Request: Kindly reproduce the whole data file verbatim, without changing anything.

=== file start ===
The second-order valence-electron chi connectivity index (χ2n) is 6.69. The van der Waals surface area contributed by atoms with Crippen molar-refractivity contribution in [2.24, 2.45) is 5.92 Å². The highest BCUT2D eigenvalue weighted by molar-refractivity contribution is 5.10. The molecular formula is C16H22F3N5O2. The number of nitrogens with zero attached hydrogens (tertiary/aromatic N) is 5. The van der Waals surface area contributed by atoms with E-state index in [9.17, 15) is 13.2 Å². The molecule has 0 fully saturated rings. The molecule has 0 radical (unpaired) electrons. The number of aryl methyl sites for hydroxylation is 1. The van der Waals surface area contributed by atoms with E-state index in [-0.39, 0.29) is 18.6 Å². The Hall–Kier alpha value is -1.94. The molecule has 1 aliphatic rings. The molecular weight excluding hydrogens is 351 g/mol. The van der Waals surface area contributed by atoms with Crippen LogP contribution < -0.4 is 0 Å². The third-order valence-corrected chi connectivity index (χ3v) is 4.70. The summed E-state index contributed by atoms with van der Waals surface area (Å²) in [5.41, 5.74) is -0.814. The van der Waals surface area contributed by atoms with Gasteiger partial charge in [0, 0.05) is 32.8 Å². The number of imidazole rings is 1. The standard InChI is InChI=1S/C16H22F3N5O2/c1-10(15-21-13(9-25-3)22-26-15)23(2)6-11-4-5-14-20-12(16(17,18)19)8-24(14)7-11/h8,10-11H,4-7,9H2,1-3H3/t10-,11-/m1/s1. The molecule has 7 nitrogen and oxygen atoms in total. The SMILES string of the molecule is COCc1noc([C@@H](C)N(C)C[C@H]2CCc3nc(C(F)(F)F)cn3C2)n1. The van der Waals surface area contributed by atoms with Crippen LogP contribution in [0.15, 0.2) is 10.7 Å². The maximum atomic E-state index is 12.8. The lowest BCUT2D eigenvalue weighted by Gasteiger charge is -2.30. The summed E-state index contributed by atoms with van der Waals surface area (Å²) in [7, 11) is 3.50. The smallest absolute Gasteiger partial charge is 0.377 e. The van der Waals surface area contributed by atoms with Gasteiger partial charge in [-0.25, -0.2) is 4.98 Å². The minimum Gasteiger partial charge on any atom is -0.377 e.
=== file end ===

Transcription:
The second-order valence-electron chi connectivity index (χ2n) is 6.69. The van der Waals surface area contributed by atoms with Crippen molar-refractivity contribution in [2.24, 2.45) is 5.92 Å². The highest BCUT2D eigenvalue weighted by molar-refractivity contribution is 5.10. The molecular formula is C16H22F3N5O2. The number of nitrogens with zero attached hydrogens (tertiary/aromatic N) is 5. The van der Waals surface area contributed by atoms with E-state index in [9.17, 15) is 13.2 Å². The molecule has 0 fully saturated rings. The molecule has 0 radical (unpaired) electrons. The number of aryl methyl sites for hydroxylation is 1. The van der Waals surface area contributed by atoms with E-state index in [-0.39, 0.29) is 18.6 Å². The Hall–Kier alpha value is -1.94. The molecule has 1 aliphatic rings. The molecular weight excluding hydrogens is 351 g/mol. The van der Waals surface area contributed by atoms with Crippen LogP contribution < -0.4 is 0 Å². The third-order valence-corrected chi connectivity index (χ3v) is 4.70. The summed E-state index contributed by atoms with van der Waals surface area (Å²) in [5.41, 5.74) is -0.814. The van der Waals surface area contributed by atoms with Gasteiger partial charge in [0, 0.05) is 32.8 Å². The number of imidazole rings is 1. The standard InChI is InChI=1S/C16H22F3N5O2/c1-10(15-21-13(9-25-3)22-26-15)23(2)6-11-4-5-14-20-12(16(17,18)19)8-24(14)7-11/h8,10-11H,4-7,9H2,1-3H3/t10-,11-/m1/s1. The molecule has 7 nitrogen and oxygen atoms in total. The SMILES string of the molecule is COCc1noc([C@@H](C)N(C)C[C@H]2CCc3nc(C(F)(F)F)cn3C2)n1. The van der Waals surface area contributed by atoms with Crippen LogP contribution in [0.15, 0.2) is 10.7 Å². The maximum atomic E-state index is 12.8. The lowest BCUT2D eigenvalue weighted by Gasteiger charge is -2.30. The summed E-state index contributed by atoms with van der Waals surface area (Å²) in [7, 11) is 3.50. The smallest absolute Gasteiger partial charge is 0.377 e. The van der Waals surface area contributed by atoms with Gasteiger partial charge in [-0.25, -0.2) is 4.98 Å². The minimum Gasteiger partial charge on any atom is -0.377 e.